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 Home / About Us > Dr Robert A. Screaton

Contact info

Dr Robert A. Screaton
Sunnybrook Research Institute
2075, Bayview Avenue - Room M7 617
Toronto, ON M4N 3M5

E-mail: robert.screaton@sri.utoronto.ca

Link to Screaton Lab webpage

 

Research keywords

  • Pancreatic β cell
  • Islet
  • LKB1
  • AMPK family
  • Mitochondria
  • Cell-based screening
  • Imaging
  • Kinases
  • Genome-wide RNA interference

 

Robert A. Screaton, PhD
Associate Professor of Biochemistry
Canada Research Chair In Apoptotic Signaling


Biographical Sketch

Robert Screaton received his undergraduate and graduate training at McGill University in Montreal, Canada (1998), and pursued post-doctoral studies at the Burnham Institute (1999-2002) and the Salk Institute (2002-2005) in San Diego, California. Dr Screaton joined the Children's Hospital of Eastern Ontario Research Institute and the University of Ottawa in July 2005 where he is now Scientist and Assistant Professor. Dr Screaton is also the co-director of the CHEO-RI robotic cell based screening facility. He is the recipient of awards such as the Canada Research Chair In Apoptotic Signaling, Tier II (2006-2011, renewed 2011-2016) and Ontario Early Researcher Award (2006-2011). He has also recently received the CHEO Research Institute's Outstanding New Investigator Award (2009) and the University of Ottawa Faculty of Medicine's Young Professor Award (2009).

Click here for PubMed listing


Research Interests

Islet Biology
Current work in the lab is directed towards understanding how insulin-producing β cells respond to glucose and cAMP signals and to understand the signaling machinery that regulates β cell proliferation and regeneration. In this regard, we focus on the role of LKB1-AMPK signaling pathway and the CREB coactivator CRTC2. To identify novel gene products and signal transduction mechanisms that are involved in β cell biology, we employ biochemical, cell biological, proteomic and functional genomic approaches, and generate animal models to test the role of these genes in islet function and glucose metabolism in vivo.

Kinomics
Protein phosphorylation regulates virtually all cellular events. Protein kinases and their target proteins control central cell behaviours as proliferation, cell growth, differentiation, innate immunity, cell survival and death, and are of central importance both to basic research and to disease treatment. Identifying kinase substrate pairs, critical nodes in signal transduction pathways, represents a major challenge for understanding how information transfer takes place within a cell. We have developed a kinase screening platform to permit identification of kinase substrate pairs, and used this to elucidate novel pathways involved in glucose sensing. We have also applied the approach to a wide range of biological processes, including mitochondrial dynamics, phagocytosis axon guidance, and stem cell determination.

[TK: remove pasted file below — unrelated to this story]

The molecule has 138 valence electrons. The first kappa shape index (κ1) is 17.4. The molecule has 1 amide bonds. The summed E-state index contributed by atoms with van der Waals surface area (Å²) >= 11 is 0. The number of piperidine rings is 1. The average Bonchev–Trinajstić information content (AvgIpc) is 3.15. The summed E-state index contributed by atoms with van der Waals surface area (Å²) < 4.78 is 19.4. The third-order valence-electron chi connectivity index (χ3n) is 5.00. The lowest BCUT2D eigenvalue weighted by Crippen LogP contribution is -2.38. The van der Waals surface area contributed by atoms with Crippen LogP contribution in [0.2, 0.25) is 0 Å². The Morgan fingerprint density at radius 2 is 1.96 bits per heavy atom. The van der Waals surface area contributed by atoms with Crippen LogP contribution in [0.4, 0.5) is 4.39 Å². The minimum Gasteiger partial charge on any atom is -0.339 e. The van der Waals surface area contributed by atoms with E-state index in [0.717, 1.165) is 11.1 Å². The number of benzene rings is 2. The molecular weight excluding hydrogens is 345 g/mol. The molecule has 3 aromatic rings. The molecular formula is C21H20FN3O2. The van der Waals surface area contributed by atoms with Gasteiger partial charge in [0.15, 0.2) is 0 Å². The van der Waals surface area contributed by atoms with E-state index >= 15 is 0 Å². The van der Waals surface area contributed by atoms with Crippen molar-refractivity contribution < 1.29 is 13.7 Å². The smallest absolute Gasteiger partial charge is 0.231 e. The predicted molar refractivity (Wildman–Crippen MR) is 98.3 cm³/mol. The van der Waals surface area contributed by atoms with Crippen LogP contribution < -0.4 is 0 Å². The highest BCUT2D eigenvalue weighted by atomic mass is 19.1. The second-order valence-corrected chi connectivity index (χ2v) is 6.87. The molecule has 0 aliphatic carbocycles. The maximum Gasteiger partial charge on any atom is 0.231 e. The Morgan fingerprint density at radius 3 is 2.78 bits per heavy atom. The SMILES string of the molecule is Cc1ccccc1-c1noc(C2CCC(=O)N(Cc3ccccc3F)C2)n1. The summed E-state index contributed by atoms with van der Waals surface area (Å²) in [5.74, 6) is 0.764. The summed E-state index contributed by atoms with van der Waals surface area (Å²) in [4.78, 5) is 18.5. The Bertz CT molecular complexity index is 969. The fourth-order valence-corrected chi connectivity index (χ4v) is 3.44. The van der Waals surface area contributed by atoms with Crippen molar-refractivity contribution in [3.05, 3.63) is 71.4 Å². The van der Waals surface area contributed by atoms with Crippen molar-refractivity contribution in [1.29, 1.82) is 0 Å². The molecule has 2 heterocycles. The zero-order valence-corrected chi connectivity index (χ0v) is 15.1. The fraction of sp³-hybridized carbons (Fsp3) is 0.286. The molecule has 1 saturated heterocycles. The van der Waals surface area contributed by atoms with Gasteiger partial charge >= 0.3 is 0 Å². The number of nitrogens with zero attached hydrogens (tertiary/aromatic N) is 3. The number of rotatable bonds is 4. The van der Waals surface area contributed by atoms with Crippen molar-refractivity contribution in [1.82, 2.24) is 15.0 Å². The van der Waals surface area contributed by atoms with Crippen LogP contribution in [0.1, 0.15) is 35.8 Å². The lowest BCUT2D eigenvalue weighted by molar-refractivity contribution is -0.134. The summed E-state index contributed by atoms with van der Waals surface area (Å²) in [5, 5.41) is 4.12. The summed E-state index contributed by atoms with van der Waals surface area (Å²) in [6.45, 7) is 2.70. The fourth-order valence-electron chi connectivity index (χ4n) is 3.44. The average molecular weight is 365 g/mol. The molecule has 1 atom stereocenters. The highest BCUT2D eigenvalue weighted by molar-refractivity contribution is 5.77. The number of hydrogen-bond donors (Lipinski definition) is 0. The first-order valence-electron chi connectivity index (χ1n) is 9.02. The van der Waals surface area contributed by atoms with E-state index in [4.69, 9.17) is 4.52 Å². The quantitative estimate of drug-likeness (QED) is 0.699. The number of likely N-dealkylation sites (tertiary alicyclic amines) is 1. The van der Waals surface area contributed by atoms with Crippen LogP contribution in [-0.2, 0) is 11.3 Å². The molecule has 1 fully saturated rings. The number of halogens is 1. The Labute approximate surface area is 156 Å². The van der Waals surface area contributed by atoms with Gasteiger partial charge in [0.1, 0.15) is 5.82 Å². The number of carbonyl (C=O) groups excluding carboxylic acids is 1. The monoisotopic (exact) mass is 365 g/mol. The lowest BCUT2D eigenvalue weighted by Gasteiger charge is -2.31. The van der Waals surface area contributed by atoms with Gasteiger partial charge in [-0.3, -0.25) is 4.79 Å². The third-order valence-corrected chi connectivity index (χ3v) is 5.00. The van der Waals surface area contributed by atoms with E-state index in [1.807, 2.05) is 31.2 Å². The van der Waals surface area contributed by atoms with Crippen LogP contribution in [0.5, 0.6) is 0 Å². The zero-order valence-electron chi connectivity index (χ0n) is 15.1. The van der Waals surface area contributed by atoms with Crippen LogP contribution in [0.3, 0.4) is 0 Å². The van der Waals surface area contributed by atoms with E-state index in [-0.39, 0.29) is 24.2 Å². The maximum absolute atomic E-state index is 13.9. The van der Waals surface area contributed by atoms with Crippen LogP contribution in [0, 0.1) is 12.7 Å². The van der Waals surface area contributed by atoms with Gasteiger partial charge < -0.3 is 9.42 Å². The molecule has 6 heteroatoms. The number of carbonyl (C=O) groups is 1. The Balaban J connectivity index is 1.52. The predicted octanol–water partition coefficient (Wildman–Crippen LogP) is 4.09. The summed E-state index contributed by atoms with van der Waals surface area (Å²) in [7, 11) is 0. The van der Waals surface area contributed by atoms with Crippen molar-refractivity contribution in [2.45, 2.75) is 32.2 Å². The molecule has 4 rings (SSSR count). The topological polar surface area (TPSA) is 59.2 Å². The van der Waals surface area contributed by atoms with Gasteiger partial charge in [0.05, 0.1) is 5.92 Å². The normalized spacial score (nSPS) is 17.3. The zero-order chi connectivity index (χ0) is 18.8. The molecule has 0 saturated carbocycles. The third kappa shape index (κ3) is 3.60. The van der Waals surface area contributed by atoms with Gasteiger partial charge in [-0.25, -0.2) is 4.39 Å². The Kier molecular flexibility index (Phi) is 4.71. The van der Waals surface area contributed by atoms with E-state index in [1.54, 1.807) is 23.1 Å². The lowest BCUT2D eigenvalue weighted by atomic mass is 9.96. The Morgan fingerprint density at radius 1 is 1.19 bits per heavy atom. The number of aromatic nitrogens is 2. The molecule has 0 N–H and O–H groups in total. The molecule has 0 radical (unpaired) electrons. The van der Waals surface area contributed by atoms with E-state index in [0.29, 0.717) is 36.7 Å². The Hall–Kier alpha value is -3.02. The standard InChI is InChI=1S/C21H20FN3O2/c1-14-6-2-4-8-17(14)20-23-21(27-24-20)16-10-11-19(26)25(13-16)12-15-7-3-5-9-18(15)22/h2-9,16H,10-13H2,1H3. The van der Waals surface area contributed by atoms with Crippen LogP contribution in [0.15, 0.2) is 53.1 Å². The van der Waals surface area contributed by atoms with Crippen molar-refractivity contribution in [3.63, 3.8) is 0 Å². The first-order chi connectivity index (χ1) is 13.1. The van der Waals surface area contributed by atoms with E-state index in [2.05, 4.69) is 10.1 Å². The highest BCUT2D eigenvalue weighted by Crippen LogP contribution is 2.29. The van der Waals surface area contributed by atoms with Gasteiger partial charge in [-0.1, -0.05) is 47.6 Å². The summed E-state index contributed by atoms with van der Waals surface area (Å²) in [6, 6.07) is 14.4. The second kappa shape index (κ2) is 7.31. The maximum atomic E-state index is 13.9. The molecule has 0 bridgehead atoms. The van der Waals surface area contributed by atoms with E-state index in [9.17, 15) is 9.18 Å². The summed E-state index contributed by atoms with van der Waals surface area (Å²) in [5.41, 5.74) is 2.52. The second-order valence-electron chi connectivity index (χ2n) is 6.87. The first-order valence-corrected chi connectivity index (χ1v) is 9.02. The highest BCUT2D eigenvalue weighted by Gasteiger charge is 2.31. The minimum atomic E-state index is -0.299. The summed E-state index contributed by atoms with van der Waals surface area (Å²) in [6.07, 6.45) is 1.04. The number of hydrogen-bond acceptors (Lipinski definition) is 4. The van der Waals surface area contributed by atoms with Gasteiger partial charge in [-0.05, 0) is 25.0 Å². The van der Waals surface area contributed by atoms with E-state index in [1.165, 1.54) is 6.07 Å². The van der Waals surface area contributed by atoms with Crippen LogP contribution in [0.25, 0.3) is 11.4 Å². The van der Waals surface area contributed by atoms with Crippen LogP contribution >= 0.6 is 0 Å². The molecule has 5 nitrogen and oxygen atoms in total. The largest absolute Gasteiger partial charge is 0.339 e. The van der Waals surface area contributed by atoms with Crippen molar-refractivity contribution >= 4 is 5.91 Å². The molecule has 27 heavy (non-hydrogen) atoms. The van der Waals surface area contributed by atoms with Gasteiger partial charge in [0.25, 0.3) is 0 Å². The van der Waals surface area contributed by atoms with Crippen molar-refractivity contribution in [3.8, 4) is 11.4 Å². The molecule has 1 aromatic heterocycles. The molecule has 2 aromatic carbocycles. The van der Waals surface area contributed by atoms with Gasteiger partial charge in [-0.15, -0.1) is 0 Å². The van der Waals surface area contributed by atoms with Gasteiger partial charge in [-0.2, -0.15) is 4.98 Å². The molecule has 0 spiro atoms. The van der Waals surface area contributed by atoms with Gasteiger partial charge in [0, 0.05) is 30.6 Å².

Cell Based Screening
We employ a state-of-the art robotic cell based screening facility to perform functional genetic screens in mammalian cells to identify novel genes involved in cell function and survival. We are currently performing large scale imaging screens using siRNA technology to identify novel genes that govern the initiation stages of the mitochondrial cell death program, with a view to identifying novel targets for therapeutic intervention for diseases in which inappropriate cell death is a root cause.

Mitochondrial Dynamics
The mitochondrial network is exquisitely sensitive to extracellular signals. Mitochondria becomes hyperfused in response to stress and fragment during cell death. Mitochondrial morphology is largely governed by opposing fission and fusion processes controlled by GTPase molecular switches. However, in mammalian systems, only a few players are known to affect the delicate balance between fragmentation and elongation of the mitochondrial network. Altered mitochondrial dynamics is seen in various disease models ranging from multiple neurodegenerative diseases to diabetes. We are currently using high throughput, high-content screens to identify novel regulators of mitochondrial dynamics, and also evaluating the potential for modulating the network for cancer therapy.

Mitochondrial Integrity
Recent data indicates that mitochondria possess several independent pathways for quality control and integrity, including mitophagy, or autophagic recycling of damaged mitochondria. Parkin, an E3 ubiquitin ligase and a Parkinson's disease gene, appears to function as a sensor of mitochondrial integrity. We are using a high-throughput, robotic imaging screen to look upstream in this pathway to identify novel genes that control Parkin activity, which may affect its recruitment (i.e. damage sensing or its retention of mitochondria).

   
Montreal Diabetes Research Center 2017
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